ST. LOUIS – A woman's claim that the Veterans Affairs failed to accommodate her after she developed work-related disabilities was thrown out in federal court on Feb. 30.
Yvonne D. Nicks filed the lawsuit in February 2018 against the Department of Veteran Affairs and the secretary of Veteran Affairs. She alleged that she developed bilateral carpal tunnel syndrome and neuritis on both of her hands and wrists after she started working for the VA in 2010, and she notified the agency of her diagnoses.
Nicks said she underwent several surgeries to treat the problems. After she was diagnosed, she made several requests for accommodations, such as being allowed to type at a slower pace, taking 15-minute breaks every hour and using an ergonomic keyboard.
Nicks argued the defendants failed to adequately accommodate her disability.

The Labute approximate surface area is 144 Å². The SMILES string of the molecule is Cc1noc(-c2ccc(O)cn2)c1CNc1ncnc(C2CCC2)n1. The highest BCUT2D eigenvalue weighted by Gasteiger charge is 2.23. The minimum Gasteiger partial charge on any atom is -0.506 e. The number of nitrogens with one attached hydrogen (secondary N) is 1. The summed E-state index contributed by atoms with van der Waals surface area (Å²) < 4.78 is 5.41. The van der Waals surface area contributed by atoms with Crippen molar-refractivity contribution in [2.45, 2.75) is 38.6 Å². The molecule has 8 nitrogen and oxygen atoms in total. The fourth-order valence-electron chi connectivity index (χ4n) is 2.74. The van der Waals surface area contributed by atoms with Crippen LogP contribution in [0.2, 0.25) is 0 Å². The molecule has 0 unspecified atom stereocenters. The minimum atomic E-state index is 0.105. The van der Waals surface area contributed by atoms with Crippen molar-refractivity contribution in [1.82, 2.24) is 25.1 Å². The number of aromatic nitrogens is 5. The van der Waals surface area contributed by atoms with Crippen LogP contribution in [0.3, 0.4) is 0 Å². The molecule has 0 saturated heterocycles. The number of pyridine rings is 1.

NIcks was required to produce a minimum of 900 end units products each month and she failed to perform that function of her job, according to the order. Because of that, she was placed on a performance improvement plan (PIP), which was the standard protocol at the VA.
White wrote that after she was released from the PIP, the plaintiff again failed to meet the minimum requirements.
District Judge Ronnie White wrote in the memorandum and order that the defendant's actions did not constitute harassment.
"In short, the few alleged incidents, considered as a whole, over a period of two years are insufficient for a jury to find in favor of the Plaintiff on her harassment claim," White wrote.
White also found that there were no adverse actions based on the plaintiff's disability and that she wasn't subject to any changes in her position, salary, benefits or pay grade. She also was not denied a reasonable accommodation.
Nicks was seeking compensatory damages. She was represented by Melvin L. Raymond.
U.S. District Court for the Eastern District of Missouri-Eastern Division case No. 4:18-cv-00305